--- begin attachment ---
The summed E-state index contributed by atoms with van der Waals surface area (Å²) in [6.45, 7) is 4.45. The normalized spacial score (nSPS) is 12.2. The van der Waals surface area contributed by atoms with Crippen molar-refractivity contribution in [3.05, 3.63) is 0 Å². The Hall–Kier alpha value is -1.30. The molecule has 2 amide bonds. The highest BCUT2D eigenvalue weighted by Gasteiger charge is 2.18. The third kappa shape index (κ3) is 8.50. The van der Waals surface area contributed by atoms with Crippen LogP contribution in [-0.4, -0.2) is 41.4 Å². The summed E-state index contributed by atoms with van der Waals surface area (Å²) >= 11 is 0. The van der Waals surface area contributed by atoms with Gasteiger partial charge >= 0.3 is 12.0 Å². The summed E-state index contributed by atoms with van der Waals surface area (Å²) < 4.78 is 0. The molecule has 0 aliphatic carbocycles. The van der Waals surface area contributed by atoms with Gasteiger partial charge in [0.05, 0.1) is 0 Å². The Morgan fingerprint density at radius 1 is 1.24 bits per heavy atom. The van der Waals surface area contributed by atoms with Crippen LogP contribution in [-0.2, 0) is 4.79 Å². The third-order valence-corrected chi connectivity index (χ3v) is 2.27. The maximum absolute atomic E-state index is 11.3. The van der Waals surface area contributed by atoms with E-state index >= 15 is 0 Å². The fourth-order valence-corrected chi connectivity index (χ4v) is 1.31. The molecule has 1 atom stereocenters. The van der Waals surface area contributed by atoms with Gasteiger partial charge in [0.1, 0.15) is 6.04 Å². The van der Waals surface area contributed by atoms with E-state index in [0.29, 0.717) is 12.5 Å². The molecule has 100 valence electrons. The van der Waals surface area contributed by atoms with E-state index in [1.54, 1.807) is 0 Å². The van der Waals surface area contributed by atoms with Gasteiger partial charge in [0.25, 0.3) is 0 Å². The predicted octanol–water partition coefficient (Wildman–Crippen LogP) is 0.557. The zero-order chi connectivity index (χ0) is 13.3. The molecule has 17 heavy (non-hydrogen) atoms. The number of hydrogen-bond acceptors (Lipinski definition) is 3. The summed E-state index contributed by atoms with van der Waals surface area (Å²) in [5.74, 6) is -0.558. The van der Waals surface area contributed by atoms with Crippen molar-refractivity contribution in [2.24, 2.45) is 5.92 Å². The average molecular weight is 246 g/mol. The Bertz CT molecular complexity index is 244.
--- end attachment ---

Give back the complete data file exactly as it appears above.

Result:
The summed E-state index contributed by atoms with van der Waals surface area (Å²) in [6.45, 7) is 4.45. The normalized spacial score (nSPS) is 12.2. The van der Waals surface area contributed by atoms with Crippen molar-refractivity contribution in [3.05, 3.63) is 0 Å². The Hall–Kier alpha value is -1.30. The molecule has 2 amide bonds. The highest BCUT2D eigenvalue weighted by Gasteiger charge is 2.18. The third kappa shape index (κ3) is 8.50. The van der Waals surface area contributed by atoms with Crippen LogP contribution in [-0.4, -0.2) is 41.4 Å². The summed E-state index contributed by atoms with van der Waals surface area (Å²) >= 11 is 0. The van der Waals surface area contributed by atoms with Gasteiger partial charge >= 0.3 is 12.0 Å². The summed E-state index contributed by atoms with van der Waals surface area (Å²) < 4.78 is 0. The molecule has 0 aliphatic carbocycles. The van der Waals surface area contributed by atoms with Gasteiger partial charge in [0.05, 0.1) is 0 Å². The Morgan fingerprint density at radius 1 is 1.24 bits per heavy atom. The van der Waals surface area contributed by atoms with Crippen LogP contribution in [-0.2, 0) is 4.79 Å². The third-order valence-corrected chi connectivity index (χ3v) is 2.27. The maximum absolute atomic E-state index is 11.3. The van der Waals surface area contributed by atoms with E-state index >= 15 is 0 Å². The fourth-order valence-corrected chi connectivity index (χ4v) is 1.31. The molecule has 1 atom stereocenters. The van der Waals surface area contributed by atoms with Gasteiger partial charge in [0.1, 0.15) is 6.04 Å². The van der Waals surface area contributed by atoms with E-state index in [0.29, 0.717) is 12.5 Å². The molecule has 100 valence electrons. The van der Waals surface area contributed by atoms with E-state index in [1.54, 1.807) is 0 Å². The van der Waals surface area contributed by atoms with Gasteiger partial charge in [0.25, 0.3) is 0 Å². The predicted octanol–water partition coefficient (Wildman–Crippen LogP) is 0.557. The zero-order chi connectivity index (χ0) is 13.3. The molecule has 17 heavy (non-hydrogen) atoms. The number of hydrogen-bond acceptors (Lipinski definition) is 3. The summed E-state index contributed by atoms with van der Waals surface area (Å²) in [5.74, 6) is -0.558. The van der Waals surface area contributed by atoms with Crippen molar-refractivity contribution in [2.24, 2.45) is 5.92 Å². The average molecular weight is 246 g/mol. The Bertz CT molecular complexity index is 244.